Maybe you arrange a backstage tour. You bring a photographer or videographer to capture images of your audience walking through, experiencing where the magic happens. Those images get uploaded during the show, and the global community responds to the images. After your show, as your audience leaves the theater, you invite them to see what the global community has said about your pictures, your show, your moments. Maybe some audience members from your sister company are ready to talk on Skype. Maybe your audience can spend some time browsing images of other global events, and making comments of their own. Maybe you present them with a website or the address of an after party where they can continue the experience.

This is just the beginning of what is possible… What is the fastest, simplest way for your theater to connect your audience’s experience and the experience of your work to other audiences across the globe?

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In Which I Drink My Own Kool Aid

January 12, 2009 By: Nick Keenan Category: On the Theatrosphere, projects, Teachable Moments

I don’t have a mug big enough.

It has just been awe-tastic to see the reactions coming from the audiences and the theatrosphere in particular about the three shows I’ve been working on for the past two weeks – Wooster Group’s The Emperor Jones, Rivendell’s These Shining Lives, and of course, New Leaf’s production of Touch, all three of which opened to oversold performances this weekend (which of course was helped by the unusually limited seating in all three venues).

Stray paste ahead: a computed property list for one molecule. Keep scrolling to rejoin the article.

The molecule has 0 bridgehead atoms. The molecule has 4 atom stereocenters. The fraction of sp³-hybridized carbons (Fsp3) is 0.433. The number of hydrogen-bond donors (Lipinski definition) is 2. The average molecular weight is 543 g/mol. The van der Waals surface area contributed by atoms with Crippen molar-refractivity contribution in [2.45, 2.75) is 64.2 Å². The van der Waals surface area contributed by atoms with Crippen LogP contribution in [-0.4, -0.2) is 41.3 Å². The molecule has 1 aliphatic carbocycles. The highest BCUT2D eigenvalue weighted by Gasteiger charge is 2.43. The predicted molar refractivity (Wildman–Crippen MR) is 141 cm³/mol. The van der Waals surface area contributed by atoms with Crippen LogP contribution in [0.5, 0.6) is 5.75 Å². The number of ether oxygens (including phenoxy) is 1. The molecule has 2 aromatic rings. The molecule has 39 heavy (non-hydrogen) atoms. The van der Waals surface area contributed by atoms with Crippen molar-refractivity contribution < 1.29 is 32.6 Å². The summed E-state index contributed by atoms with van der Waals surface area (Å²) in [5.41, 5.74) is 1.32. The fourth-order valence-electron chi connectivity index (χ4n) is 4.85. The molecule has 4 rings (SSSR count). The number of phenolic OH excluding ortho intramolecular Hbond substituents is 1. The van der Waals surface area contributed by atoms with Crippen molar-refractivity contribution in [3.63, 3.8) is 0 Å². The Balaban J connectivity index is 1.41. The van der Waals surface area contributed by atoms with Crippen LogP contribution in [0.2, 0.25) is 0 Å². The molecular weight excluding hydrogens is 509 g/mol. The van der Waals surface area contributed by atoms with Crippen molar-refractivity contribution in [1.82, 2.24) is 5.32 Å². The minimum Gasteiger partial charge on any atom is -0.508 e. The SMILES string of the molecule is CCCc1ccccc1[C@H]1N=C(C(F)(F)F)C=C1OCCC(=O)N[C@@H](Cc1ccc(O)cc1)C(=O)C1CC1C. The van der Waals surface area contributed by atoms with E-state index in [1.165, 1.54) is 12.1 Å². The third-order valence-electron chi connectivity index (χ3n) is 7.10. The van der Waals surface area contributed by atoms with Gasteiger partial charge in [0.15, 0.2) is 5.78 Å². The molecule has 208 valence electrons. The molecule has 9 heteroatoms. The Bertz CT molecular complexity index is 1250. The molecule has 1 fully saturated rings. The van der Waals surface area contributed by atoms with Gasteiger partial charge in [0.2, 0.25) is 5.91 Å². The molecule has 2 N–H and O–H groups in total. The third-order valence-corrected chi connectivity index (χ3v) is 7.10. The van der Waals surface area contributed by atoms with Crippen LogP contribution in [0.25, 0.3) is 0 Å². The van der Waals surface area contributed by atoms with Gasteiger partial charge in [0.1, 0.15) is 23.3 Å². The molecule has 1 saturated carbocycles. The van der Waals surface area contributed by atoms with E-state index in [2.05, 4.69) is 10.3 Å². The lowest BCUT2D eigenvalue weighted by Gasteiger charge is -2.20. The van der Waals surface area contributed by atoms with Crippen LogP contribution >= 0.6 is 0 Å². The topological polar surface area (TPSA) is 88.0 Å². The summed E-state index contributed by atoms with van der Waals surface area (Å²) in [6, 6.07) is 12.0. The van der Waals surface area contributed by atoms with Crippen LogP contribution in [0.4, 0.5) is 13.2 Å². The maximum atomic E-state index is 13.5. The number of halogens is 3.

All three load-ins came abruptly following that wonderful and restful vacation to Hawaii I mentioned where I reconnected with family, especially my brother Zack, who I haven’t really seen since my wedding. The mix of long plane flights, time change, immersion in family, rest and then sudden lack of sleep and being witness to some earth shattering moments of theater (as well as several pieces of scary and sad health news from too many friends) that has been has kind of left me in a kind of lucid unbloggable dream state.

So now that the first real all-month theater bender of the year is in a lull, it’s time to get back on the blogging horse for what’s sure to be an exciting year. So, in no particular order, here are some updates in brief: